The history of the Old Town Hall dates back to the beginnings of the mediaeval town in the 13th century. It was then that the original Romanesque house of Mayor Jakub became the property of the city. Over the course of time Unger’s House and Pawer’s House were annexed to it.
The most complete element in the neo-Gothic reconstruction is the chapel of St Ladislav, with its unique wall paintings from the 15th century. In 1581 a renaissance arcade was added. The building normally houses the Bratislava City Museum, the oldest in the city (1868). When open, the museum features an exhibition of the feudal justice system, as well as the remarkable interior of the town hall building and original furnishings from the municipal court. In summer, cultural programmes are held in the beautiful renaissance courtyard and concerts are held in the tower.
Officially known as the Church of St Elizabeth of Hungary, but commonly referred to simply as ‘the Blue Church’ for obvious reasons, this is Bratislava’s most appealing art nouveau building. Its style, sometimes known as Hungarian Secession, is repeated in the nearby grammar school on Grösslingová Street. Both were designed by Budapest architect Edmund Lechner and built in the early twentieth century (the church was consecrated on 11 October, 1913).
Both the interior and exterior of the church are painted in shades of pale blue and decorated with blue majolica; even the roof is tiled with blue-glazed ceramics. The structure incorporates a 36.8-metre round tower.
The Primate’s Palace is one of the most beautiful classicist buildings in Slovakia. Portraits of Hungarian rulers are exhibited in the picture gallery. An impressive part of the gallery is a collection of six tapestries found in the reconstruction of the palace.
The oldest traces of Slavic settlement date from the 8th century, and in the 9th century a fortress from the period of the Great Moravian Empire is believed to have stood here, linked to ruler Prince Rastislav.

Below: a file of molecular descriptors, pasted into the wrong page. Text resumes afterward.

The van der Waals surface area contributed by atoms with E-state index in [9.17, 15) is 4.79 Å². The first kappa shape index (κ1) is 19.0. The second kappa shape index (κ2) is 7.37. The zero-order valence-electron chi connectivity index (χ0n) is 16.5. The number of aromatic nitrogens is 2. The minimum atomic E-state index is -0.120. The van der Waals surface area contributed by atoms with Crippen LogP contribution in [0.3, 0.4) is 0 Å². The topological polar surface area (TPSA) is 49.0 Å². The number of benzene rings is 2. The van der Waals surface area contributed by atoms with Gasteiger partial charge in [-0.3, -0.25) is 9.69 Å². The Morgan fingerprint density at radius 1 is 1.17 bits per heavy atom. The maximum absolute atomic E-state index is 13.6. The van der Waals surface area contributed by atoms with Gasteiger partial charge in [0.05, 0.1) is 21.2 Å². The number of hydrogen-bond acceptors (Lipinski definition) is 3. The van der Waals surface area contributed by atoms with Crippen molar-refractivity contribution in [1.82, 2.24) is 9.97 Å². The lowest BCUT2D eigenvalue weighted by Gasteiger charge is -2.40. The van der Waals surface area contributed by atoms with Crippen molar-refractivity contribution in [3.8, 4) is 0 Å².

This rococo summer palace was built in 1760 for the chairman of the Hungarian Royal Chamber and advisor to Empress Maria Theresa, Count Anton Grassalkovich. The sumptuous house was a sought-after venue for aristocratic society events. The palace is now the official residence of the President of the Slovak Republic.
The bulbous yet elegant copper roof of Michael’s Gate is one of the symbols of Bratislava.
The roof of the original gothic tower, built in the mid 14th century, was modified between 1753 and 1758 to give it its current, baroque style. The 51 meters tall tower has seven floors, and the superb view of the old town from the upper terrace of the tower is one of Bratislava’s top visitor experiences.
A unique observation tower, a bar and a restaurant are located at the very top of the SNP bridge pylon.
“Floating” on the pillar of the New Bridge (Nový most), this restaurant offers a pretty unconventional experience, from where you can enjoy a unique panoramic view of Bratislava and its surroundings from above. The restaurant interior is elegantly furnished and the menu contains a wide variety of different international dishes. The restaurant has a total of 140 seats and reservations are possible. Offering an impressive view, this restaurant is a landmark of Bratislava and represents Slovakia in the World Federation of Great Towers.
The former seat of the rulers, today the symbol of Bratislava and the seat of the Museum of History. There is a wonderful view of the city and the neighbouring countries from its 47-metre-high crown tower in which royal coronation jewels used to be deposited.
A three-nave Gothic church from the 15th century and the former coronation church. A gilded replica of the coronation crown fixed on the top of the cathedral tower at a height of 85 metres and weighing 150 kg reminds of this glorious age.